As Hurricane Irma tears a path of destruction through Florida, another major hurricane, Jose, has a message for residents along the U.S. East Coast: Don't forget about me just yet.
That's according to the National Hurricane Centre (NHC) in Miami which said this morning that "some slight weakening is forecast, and Jose could become a tropical storm by tonight".
A westward motion is the result of a ridge of high pressure to the north and then east of the storm.
But models can have trouble forecasting unusual tracks such as Jose's expected path. The Hurricane Center reports that Jose "remain over SSTs [sea surface temperatures] over 29C [84 degrees Fahrenheit] for the entire forecast period".
The storm may bring a high risk of rip currents, too.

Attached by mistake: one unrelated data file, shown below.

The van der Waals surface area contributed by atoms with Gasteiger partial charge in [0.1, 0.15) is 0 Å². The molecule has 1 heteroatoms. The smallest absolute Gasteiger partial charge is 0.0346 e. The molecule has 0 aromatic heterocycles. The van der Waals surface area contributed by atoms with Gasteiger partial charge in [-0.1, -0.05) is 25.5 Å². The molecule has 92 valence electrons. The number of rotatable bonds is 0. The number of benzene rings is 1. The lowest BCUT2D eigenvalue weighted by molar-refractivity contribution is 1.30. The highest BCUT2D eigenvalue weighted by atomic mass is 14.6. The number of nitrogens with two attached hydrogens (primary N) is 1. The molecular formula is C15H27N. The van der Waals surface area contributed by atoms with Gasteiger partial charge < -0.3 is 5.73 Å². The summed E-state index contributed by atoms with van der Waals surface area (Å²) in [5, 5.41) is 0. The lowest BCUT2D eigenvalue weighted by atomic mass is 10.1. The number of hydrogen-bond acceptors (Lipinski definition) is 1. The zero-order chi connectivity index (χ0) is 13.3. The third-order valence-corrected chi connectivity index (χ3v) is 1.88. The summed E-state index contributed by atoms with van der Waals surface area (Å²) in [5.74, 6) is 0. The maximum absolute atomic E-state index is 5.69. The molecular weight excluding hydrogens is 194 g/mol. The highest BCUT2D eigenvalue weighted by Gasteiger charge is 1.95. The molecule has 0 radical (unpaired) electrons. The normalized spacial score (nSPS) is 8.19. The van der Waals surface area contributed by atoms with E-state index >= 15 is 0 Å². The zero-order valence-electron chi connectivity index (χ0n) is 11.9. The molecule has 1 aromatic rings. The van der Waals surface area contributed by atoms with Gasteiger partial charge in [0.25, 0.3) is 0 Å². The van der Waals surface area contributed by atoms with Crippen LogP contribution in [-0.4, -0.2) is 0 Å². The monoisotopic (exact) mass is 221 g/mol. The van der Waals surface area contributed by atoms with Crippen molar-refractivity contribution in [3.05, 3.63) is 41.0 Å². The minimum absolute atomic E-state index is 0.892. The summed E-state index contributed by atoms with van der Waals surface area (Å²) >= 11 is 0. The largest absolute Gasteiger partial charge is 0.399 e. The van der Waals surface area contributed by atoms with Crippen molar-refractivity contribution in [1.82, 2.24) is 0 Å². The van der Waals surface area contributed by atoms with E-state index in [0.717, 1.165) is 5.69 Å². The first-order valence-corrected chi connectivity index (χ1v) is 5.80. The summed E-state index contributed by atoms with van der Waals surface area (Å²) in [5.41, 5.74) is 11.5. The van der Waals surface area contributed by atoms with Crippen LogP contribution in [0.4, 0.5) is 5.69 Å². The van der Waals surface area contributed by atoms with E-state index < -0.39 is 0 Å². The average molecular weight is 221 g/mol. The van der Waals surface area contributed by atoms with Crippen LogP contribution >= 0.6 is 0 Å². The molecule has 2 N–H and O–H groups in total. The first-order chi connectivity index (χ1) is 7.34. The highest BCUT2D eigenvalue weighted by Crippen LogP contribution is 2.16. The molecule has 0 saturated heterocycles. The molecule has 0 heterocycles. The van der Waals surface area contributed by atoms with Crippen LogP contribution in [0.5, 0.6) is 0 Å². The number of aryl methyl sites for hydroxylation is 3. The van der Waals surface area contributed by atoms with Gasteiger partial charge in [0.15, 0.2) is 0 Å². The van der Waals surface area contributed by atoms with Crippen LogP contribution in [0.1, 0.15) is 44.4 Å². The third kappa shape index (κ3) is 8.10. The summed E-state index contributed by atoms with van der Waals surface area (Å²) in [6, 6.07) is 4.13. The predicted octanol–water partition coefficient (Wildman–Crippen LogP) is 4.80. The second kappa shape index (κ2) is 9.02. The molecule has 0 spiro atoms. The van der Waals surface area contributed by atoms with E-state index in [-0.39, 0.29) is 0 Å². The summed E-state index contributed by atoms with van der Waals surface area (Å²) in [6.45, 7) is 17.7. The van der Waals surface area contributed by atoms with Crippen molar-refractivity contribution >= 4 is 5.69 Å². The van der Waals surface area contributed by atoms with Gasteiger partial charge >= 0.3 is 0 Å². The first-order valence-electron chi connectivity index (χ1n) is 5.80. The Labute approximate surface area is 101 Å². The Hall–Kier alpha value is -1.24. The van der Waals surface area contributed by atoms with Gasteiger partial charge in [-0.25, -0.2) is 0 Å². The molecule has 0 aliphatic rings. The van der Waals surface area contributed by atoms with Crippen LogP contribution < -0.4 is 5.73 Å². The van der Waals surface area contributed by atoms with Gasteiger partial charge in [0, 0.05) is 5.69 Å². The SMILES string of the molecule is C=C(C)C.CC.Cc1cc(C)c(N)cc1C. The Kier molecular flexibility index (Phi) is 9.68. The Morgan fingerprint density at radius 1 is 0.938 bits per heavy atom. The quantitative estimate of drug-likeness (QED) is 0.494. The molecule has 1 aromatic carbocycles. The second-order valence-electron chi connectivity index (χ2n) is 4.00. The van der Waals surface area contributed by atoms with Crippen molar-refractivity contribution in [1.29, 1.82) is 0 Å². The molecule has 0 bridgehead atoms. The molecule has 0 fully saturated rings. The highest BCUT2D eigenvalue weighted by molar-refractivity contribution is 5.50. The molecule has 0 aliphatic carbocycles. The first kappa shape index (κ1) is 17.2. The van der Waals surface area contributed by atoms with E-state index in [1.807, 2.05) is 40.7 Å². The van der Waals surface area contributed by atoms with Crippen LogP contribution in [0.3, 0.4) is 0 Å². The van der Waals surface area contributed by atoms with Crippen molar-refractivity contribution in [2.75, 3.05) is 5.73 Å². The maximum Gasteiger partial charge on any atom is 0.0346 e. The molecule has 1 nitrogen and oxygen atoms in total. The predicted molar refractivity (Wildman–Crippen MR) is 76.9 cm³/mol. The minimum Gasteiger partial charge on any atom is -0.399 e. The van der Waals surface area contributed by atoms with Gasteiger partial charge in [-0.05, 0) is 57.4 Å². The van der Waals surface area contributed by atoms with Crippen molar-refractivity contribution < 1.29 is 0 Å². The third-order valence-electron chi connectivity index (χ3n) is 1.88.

Have a family discussion about what you will do, where you will go and how you will communicate with each other when a storm threatens.
Hurricane Jose now sits on the northern side of the Caribbean Islands and it might just be heading towards the Canadian coasts.
Hurricane-force winds extend outward up to 40 miles (65 km) from the centre and tropical-storm-force winds extend outward up to 160 miles (260 km). Only three days earlier, Antigua and Barbuda had been devastated by a peak-strength Category 5 Irma, packing 185-mph winds.
Hurricane Jose formed less than a week after Hurricane Irma, and he's possibly headed toward the U.S.
The big question is: Is Jose something for the United States to worry about? It was once a Category 4. If history is a guide, more will be on the way.
The Atlantic Basin hurricane season starts up June 1st and runs until the end of November.